Gun Sight, Ball Turret, Type K-4 Sperry, B-17, B-24
This is an electro-mechanical, automatic Type K-4 Computing Gun Sight used in the Sperry ball turret in WWII-era heavy bombers such as the B-17 Flying Fortress and B-24 Liberator.
Mounted within the ball turret, it hung from the 'ceiling' of the turret just in front of the forehead of the turret gunner (see illustration from turret manual). The gunner took aim at his target by looking through the glass screen mounted on an optic head the bottom of the sight, which is aligned to peer through the circular window between his feet. The gunner has set the target length and range on the sight using the knobs shown, which projects three lines called reticles (1 horizontal and 2 vertical), and informs the computer of the targets direction by rotating the turret. The computing sight automatically calculates the deflection, adjusts the projection of the reticles on the glass screen toward the target. Then the gunner may greet the uninvited guest with 50 cal potpourri.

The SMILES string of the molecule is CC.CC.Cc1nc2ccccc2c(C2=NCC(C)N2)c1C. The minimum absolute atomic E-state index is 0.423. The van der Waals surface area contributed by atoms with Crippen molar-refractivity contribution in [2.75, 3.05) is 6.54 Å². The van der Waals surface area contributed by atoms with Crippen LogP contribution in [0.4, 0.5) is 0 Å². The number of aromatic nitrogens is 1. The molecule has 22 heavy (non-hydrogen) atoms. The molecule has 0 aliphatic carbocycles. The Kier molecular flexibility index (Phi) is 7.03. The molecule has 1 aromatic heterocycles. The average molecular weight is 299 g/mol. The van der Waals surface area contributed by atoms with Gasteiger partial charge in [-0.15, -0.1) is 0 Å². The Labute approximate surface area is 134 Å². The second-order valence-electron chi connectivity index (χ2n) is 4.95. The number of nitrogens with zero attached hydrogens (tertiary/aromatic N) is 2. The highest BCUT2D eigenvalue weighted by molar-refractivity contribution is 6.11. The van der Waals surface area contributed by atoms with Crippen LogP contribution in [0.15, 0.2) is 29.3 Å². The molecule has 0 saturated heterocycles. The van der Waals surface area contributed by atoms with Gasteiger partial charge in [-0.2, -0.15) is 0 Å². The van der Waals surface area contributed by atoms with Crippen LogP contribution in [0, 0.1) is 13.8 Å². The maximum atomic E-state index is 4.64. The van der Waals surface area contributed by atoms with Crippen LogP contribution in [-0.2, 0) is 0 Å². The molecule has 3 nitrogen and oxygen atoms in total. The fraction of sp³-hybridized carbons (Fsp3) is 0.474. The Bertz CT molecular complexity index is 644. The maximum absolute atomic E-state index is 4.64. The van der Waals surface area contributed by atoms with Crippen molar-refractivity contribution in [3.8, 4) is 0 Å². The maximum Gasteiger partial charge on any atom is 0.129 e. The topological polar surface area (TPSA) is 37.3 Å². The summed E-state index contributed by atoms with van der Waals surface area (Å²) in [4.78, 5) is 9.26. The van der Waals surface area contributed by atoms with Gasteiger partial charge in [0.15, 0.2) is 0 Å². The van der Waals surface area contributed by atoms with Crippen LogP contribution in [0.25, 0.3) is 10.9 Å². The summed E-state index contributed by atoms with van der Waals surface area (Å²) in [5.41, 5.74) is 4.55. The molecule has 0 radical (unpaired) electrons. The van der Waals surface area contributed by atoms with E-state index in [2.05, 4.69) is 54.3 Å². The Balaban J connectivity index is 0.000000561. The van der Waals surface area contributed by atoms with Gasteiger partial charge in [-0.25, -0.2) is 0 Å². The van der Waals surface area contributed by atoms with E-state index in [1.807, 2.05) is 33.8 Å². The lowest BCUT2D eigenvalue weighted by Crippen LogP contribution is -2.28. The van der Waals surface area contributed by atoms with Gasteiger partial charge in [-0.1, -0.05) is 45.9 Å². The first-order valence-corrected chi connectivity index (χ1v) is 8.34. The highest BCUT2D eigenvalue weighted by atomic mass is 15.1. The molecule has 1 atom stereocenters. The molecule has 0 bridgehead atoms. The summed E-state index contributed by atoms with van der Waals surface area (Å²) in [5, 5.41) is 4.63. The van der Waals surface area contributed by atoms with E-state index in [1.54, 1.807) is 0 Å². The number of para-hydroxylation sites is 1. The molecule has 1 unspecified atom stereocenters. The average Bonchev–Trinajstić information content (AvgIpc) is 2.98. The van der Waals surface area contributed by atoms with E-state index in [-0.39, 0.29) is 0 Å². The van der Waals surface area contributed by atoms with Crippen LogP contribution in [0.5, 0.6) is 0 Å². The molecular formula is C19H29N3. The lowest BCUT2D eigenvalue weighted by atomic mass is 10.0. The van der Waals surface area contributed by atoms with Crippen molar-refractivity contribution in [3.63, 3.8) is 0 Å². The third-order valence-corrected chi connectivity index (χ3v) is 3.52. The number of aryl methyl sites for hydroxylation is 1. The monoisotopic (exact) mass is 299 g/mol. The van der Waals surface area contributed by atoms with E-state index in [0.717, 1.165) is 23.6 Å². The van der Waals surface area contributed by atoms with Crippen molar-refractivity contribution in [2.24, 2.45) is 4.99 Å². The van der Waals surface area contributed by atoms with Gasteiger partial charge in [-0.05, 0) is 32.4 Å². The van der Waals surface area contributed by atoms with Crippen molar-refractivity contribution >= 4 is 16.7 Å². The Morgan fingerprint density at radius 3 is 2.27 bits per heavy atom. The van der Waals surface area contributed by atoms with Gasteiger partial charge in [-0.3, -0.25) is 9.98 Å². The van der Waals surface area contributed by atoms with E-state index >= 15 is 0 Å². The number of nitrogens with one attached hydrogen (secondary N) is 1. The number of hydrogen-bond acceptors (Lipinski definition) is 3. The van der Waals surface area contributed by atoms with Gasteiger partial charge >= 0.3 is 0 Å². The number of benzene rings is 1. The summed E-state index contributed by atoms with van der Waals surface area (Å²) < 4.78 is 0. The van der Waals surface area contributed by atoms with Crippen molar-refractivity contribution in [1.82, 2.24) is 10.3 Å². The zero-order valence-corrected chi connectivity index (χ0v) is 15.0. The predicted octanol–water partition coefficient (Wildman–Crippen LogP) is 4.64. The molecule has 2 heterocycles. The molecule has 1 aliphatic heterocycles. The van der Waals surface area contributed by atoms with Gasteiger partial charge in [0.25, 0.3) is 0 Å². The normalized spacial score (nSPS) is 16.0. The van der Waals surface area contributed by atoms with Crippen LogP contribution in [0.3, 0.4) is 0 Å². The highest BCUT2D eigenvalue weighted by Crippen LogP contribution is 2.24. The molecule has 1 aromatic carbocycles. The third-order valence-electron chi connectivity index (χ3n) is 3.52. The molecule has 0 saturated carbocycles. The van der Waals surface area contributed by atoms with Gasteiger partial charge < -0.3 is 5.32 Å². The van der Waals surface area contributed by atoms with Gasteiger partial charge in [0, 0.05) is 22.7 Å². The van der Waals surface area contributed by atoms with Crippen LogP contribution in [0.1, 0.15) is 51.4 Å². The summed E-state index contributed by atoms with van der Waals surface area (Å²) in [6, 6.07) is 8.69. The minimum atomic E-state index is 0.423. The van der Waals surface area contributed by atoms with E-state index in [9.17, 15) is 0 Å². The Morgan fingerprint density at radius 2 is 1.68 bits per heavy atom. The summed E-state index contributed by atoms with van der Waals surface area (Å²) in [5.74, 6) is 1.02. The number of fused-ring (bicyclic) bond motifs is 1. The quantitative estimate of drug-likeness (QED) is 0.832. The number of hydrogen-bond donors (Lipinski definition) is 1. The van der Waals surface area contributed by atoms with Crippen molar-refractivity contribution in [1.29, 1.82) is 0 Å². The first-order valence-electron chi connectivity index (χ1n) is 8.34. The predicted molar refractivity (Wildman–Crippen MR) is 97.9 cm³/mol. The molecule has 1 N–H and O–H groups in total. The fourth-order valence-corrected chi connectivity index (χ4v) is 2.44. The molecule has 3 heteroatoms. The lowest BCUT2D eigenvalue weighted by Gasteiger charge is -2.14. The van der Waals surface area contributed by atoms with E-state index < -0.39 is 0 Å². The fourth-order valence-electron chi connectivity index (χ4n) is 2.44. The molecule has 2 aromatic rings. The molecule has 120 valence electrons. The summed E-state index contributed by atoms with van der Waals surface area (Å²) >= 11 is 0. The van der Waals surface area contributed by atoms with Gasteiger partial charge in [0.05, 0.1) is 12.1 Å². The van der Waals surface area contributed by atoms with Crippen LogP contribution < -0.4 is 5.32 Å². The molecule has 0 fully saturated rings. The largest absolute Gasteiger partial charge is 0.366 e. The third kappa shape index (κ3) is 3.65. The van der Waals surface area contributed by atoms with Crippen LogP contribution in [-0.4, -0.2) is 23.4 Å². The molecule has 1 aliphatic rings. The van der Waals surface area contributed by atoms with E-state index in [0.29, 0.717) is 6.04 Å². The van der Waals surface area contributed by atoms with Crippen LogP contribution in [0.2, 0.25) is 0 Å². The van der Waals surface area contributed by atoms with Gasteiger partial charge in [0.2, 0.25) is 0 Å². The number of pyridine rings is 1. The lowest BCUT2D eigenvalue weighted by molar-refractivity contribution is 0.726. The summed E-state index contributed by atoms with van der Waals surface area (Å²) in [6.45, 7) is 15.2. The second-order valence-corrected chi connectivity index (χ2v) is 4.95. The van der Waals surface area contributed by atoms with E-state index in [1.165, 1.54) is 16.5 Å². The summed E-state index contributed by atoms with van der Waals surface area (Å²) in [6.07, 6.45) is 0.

The photos show both the external and internal workings of the gun sight: an exquisite electro-mechanical computer developed well before the era of microchips.